‘Edge of Seventeen’ reinvents teen movie genre

By Jesse Baalman

Hailee Steinfeld, in some of her best work, updates the teen movie genre with writer and director Kelly Fremon Craig’s heartfelt film, “The Edge of Seventeen.”

Popularized by John Hughes in the ’80s, high school films have long been a tradition in Hollywood. Hughes’ influence on the genre, with classics such as “The Breakfast Club,” “Ferris Bueller’s Day Off” and “Sixteen Candles” is evident in “The Edge of Seventeen.”

The struggles and trauma that come with teenage life have always been interpreted with a painful honesty and this film captures that honesty. It follows Nadine, played by Steinfeld, a girl who feels misunderstood by everyone in her life when her lone best friend falls for her brother whom she has loathed since childhood. The downfall Nadine experiences leads to redemption after she realizes what her loved ones truly see in her.

A beautifully flawed character, Nadine earns the audience’s devotion despite her excessive misguidance in the beginning. Steinfeld embodies her character in all of her faults and impulsive feelings but never lets the audience give up on Nadine. Her voice is strong and clear throughout all of her mistakes and revelations.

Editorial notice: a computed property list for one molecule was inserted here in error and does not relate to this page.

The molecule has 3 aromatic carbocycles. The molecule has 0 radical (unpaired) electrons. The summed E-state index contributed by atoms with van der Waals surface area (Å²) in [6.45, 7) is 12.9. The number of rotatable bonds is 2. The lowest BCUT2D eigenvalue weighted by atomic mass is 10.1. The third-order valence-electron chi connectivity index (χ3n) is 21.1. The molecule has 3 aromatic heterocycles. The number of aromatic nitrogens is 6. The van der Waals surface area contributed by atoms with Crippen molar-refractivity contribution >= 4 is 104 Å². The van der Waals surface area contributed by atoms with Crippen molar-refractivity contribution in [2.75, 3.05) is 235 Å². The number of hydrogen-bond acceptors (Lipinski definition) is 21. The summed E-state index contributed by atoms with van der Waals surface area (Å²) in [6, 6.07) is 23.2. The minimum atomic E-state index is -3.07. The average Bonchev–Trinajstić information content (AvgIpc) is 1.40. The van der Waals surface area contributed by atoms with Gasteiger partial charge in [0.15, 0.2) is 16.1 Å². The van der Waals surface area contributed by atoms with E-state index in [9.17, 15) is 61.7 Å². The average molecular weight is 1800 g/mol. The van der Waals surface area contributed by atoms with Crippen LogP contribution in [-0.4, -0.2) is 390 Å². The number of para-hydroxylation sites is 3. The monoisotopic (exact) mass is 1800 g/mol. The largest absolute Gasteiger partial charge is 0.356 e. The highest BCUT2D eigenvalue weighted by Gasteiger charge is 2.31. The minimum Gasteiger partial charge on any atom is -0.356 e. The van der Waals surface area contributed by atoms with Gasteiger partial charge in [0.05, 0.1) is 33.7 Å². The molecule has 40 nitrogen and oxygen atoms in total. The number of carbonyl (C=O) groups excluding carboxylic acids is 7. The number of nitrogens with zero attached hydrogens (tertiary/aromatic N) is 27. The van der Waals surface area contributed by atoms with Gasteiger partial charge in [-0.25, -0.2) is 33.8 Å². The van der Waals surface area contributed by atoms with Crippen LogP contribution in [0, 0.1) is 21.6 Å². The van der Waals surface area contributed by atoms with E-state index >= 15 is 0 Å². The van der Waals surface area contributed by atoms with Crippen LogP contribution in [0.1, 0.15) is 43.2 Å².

Steinfeld and Craig have crafted a teen movie that sets itself apart from others like author John Green’s “The Fault in Our Stars” and last year’s Sundance hit, “Me and Earl and the Dying Girl.” While it is just as much of a character study as these two, it strays away from themes that are too broad or grim for its own good. Instead, “The Edge of Seventeen” effectively focuses on young love, loss, family and friends in a recognizable way that updates the coming of age genre.

Kyra Sedgwick and Woody Harrelson are also featured in the film playing adult figures in Nadine’s life who try to point her in the right direction. Haley Lu Richardson and Hayden Szeto breakout in the role of Nadine’s friends Krista, played by Richardson, and Erwin, played by Szeto, who know a little more about her than she knows about herself.  Finally, Blake Jenner, who plays Darian, and Steinfeld play off their shared chemistry to create a scene that both showcases the actor’s range and executes a turning point in the story.